In 1993, the Ivorian Reggae music star, Alpha Blondy, experienced a mental break down. It has widely been attributed to the many shows he had held before this moment. It resulted into the famous song, ‘Heal Me’, taken from the album, Dieu, released in 1994. The song was an honest plea to his Lord, asking for healing. He sung of people calling him ‘crazy’ and ‘bastard’, and badly wanted out of the situation.
Three years later, in Malawi, Balaka, a twenty seven year old man called Paul Chaphuka was chronically suffering from skin Cancer. He came across the story of Alpha Blondy and the song that strengthened him. He related his condition to that of Alpha Blondy. And out of it came ‘Ndichiritseni’ (Heal Me), a song that would define his entire career.
He knew he was facing his last days on earth. The agony he was going through is clear in the song. But he carried on. Feeling pain, he would record his songs while seated and sometimes sessions had to be stopped to let him find some strength. But death never changes its mind. Just as it was destined to happen, Paul Chaphuka breathed his last on May 11, 1997 at Mlambe Hospital in Lunzu, Blantyre.
He had planned to release his maiden album as an Alleluyah Band member. But after delays on it by the Band, and his friend, Lucius Banda moving from it to establish Zembani Music Company in early 1997, Paul Chaphuka followed him. Lucius Banda made Paul Chaphuka, the first artist to be promoted by his company. This was the background to the album. If things had happened otherwise, we could never had heard a Paul Chaphuka album.
That is how Lucius Banda made sure that one of the legendary works from Balaka happened. It was timely, such that by the time Paul Chaphuka’s condition had turned for worse, the album was almost complete. Lucius and his brother, Paul, filled in the little patches to have it fully complete. And together they came up with a tribute song for their fallen friend, ‘Tsalani’. We lost the opportunity of experiencing the life of Paul Chaphuka, but taking from the song, Lucius Banda emphasized that his friend was strong, God-fearing, talented and humble. He went on to promise him that his family will be taken care of till the day they will meet again.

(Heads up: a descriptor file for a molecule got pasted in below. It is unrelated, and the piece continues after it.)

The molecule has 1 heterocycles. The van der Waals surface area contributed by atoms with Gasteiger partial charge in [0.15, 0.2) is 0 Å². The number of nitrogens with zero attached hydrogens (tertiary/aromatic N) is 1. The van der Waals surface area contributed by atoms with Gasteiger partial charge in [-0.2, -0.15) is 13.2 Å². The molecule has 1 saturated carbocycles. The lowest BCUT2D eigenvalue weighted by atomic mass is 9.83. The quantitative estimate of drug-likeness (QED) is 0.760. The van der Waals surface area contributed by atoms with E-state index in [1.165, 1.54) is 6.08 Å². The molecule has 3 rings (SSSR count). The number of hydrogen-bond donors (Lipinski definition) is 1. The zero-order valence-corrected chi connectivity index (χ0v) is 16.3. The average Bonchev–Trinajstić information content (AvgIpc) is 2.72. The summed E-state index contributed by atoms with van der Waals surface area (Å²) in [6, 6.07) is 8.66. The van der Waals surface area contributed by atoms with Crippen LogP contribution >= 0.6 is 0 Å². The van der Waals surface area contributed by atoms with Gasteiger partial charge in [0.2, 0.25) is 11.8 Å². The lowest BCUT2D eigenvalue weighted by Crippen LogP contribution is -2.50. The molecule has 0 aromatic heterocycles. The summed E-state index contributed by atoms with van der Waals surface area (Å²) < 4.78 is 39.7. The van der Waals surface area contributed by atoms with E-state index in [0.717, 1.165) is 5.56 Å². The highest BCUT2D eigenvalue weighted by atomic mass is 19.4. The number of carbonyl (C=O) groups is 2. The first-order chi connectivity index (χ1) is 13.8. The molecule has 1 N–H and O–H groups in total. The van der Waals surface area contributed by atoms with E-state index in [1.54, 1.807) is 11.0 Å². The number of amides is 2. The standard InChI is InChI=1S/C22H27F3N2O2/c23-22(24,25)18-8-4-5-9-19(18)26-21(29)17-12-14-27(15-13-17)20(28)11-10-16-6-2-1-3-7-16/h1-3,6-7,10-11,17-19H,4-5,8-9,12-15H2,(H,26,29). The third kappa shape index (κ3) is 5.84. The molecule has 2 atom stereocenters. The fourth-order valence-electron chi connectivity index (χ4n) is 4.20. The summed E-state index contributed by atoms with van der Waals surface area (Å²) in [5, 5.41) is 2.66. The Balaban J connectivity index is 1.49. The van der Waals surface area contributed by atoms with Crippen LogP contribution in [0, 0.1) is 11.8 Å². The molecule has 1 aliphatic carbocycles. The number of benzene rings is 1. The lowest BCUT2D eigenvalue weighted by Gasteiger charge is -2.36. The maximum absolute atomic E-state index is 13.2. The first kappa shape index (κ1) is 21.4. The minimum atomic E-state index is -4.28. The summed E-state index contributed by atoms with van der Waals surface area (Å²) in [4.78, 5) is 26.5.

The tone of ‘Ndichiritseni’ says a lot. Although music then was characterized with ills and suffering, a special feeling always comes in when one is listening to Paul Chaphuka’s message. It was beyond his society. He was telling his own story through other people’s experiences. One cannot miss his disappointment with life’s vanity, call for healing and acceptance that he was about to go down the earth.
That is the special place his brief effort has in people’s lives; a message that discusses mortality in unique words and condition. Paul Chaphuka stood for humanity, facing one of its greatest fears, death. As he was going, he reminded us death comes along with agony. But longing for a healing with an acceptance is the right way to leave this world.
He was man who played any instrument, according to Lucius Banda. Blessed with a good voice and the art of expression, we can only imagine how good he was going to be had life given him more years to live. His music has stood the test of time, and its popularity can be attributed to Balaka reggae being the main sound of music between the years 1990 and 2005.
Unlike Alpha Blondy, Paul Chaphuka was never healed. His death ended a career that had promised a lot. Today, May 11, 2017 marks two decades after his death. It can be hard to forget his impact in Malawi music through Balaka reggae. The place may no longer be the heartbeat of music in Malawi, but it was, once. It took years and dedicated people to create a music mecca out of it.
An unknown place, famous for nothing more than its music. As we still observe, rue over or celebrate the changes our music has gone through, and as Balaka Reggae is about to completely give way to a new Urban sound, let us not forget men like Paul Chaphuka. They were talents that lighted our industry. Even in death, he still remains an idol and a reminder that death is a cruel reality. It came and took from us one of the best.
About the author: Wonderful Mkhutche is a professional speech writer, a political scientist and a manuscript editor and developer